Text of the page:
It so happens that people from these parts of the world are pretty horrible, but that doesn't stop me feeling sorry for their children.
We're pretty horrible too, KIA. What's your point?
I am now pretty old and I cant remember a time when the British public weren't throwing money at this part of the world, and I am sure people from other civilzed countries are the same. Unfortunately very little has changed, and I can't help thinking that perhaps these donations would have been better sent to animal charities where the funds aren't being sucked away by rich and corrupt leaders.
Even animal charities are being run by people who want six-figure salaries and a nice fat pension, with a few perks like cars and bonuses thrown in too. All paid for by the saps-, er, the compassionate donors, of course. Charities are a nice little racket for some people.
Of course, many families will receive a bag of food that will keeping them going for a week or so, but in the grand scheme of things this means absolutely nothing. Regrettably these societies live in a time warp and their advancement has been slow to say the very least. It would appear they have done almost nothing to help themselves, and they still rely on massive handouts from other countries. Perhaps if the money we had given them for so long was spent correctly they could be living in a civilised society.
If we lived in a world without history and without politics, then your criticisms would be valid. But history happened and is real, and politics happens and is real. There are actually very good historical reasons why these nations are the way they are, and it has little to do with their citizens being 'lazy' or 'feckless'. You need to crack open a history book some time.
I should also point out that they have little self control, and are happy to produce child after child, even if they have no food or water.
For most people in developing countries, their children are their pension plan. Popping out the kids is like paying more money into your pension pot - all being well, it'll eventually pay off big time. Assuming the little brats don't up and starve to death on you in the meantime, of course. My point is that it is rational
for people in a developing nation with no state pension to have as many kids as they can. The problem is that the general insecurity of such societies both motivates them to have lots of kids and yet can also lead to those kids starving if there is a sudden natural or political catastrophe.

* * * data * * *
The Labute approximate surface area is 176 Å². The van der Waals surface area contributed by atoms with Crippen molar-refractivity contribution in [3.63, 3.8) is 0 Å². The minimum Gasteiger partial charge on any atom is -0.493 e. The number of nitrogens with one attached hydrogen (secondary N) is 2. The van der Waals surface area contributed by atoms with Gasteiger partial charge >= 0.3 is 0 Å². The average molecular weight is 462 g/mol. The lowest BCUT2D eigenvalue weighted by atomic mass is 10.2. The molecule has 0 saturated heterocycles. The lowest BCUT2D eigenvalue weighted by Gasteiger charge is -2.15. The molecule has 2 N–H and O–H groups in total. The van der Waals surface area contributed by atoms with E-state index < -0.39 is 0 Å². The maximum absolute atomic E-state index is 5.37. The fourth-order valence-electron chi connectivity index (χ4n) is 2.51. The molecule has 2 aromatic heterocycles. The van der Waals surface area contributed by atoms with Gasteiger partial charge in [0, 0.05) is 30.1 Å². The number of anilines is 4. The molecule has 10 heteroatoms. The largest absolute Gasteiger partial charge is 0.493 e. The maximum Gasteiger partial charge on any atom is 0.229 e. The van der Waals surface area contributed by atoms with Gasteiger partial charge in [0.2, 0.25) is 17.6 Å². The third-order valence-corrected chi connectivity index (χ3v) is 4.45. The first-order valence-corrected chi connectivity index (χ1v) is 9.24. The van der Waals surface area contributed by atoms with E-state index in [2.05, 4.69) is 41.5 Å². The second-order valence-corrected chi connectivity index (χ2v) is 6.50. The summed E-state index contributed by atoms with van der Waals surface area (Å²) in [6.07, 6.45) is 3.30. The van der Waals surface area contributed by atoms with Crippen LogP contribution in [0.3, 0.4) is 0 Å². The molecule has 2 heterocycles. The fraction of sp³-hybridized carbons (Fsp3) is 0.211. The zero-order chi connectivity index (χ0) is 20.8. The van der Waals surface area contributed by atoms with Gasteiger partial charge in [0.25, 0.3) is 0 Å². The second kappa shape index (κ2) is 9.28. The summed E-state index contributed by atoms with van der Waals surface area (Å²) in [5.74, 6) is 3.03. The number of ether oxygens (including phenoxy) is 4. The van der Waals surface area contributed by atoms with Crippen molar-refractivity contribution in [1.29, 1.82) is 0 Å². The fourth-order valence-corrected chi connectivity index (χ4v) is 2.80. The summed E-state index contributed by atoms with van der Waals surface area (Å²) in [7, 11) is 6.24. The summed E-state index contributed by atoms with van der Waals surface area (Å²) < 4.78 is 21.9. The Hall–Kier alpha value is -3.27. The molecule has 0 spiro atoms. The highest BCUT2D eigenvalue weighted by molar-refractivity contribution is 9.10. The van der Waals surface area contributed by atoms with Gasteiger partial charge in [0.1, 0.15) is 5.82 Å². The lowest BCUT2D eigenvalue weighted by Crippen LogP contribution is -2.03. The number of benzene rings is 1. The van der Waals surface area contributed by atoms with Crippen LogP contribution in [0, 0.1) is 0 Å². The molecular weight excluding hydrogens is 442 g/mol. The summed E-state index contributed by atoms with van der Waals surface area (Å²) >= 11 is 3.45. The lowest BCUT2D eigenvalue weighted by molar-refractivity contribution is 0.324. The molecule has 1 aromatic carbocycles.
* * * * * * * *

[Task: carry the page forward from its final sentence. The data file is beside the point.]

We have attempted to educate them on contraception, but they chose to ignore us.
Most of these people can't exactly pop down to their local chemist to pick up a packet of Trojans. Aid charities would have to supply them, and American Evangelical Christians (not to mention the RC Church of course) are currently threatening to boycott any charities which do this, for religious reasons. You should take it up with them.
Have a look on the TV, we are shown heartbreaking pictures of starving children, but most of the time Mum and Dad look fine, how strange?
Children are particularly vulnerable to starvation and disease, much more than adults. A full-grown adult can survive for weeks without food, whereas an infant would be dead within a single week or two. And they pass the point of no return more quickly too - often, by the time the adults manage to get to an aid station, it's too late for the children.
I'm sorry, whilst I have a degree of sympathy for their plite, I won't be sending any money !!
Actually that's probably the correct thing to do, though not for the reasons you've outlined. What is happening globally seems to be similar to what happened in the late Roman Republic - the social and economic system had created an underclass of unemployed and starving proletarians, who became a threat to the political stability of the system. They were therefore fed at the public expense, to neutralise that threat. This, of course, locked them into their state of dependency and subjection, and had a corrupting effect on their sense of self-respect and motivation. This served the interests of the Roman elite. In the same way, giving charity to the poor of these developing countries (which correspond to what Mussolini called "proletarian nations") has the effect of reinforcing the subjection of these nations to our dominance, and also locks these people into a cycle of dependency. After all, a sudden influx of free food and goods has a destructive effect on the local economy - the farmers and shopkeepers of the region go bankrupt and become dependent on handouts themselves. The more charity there is, the more poverty there is. What is needed are not handouts from the rich nations, but systemic political and economic change
. The current world order is clearly not sustainable. We must change the system, not throw a handful of pocket change at starving babies.
"Politics is the art of looking for trouble, finding it everywhere, diagnosing it incorrectly and applying the wrong remedies." - Marx (Groucho)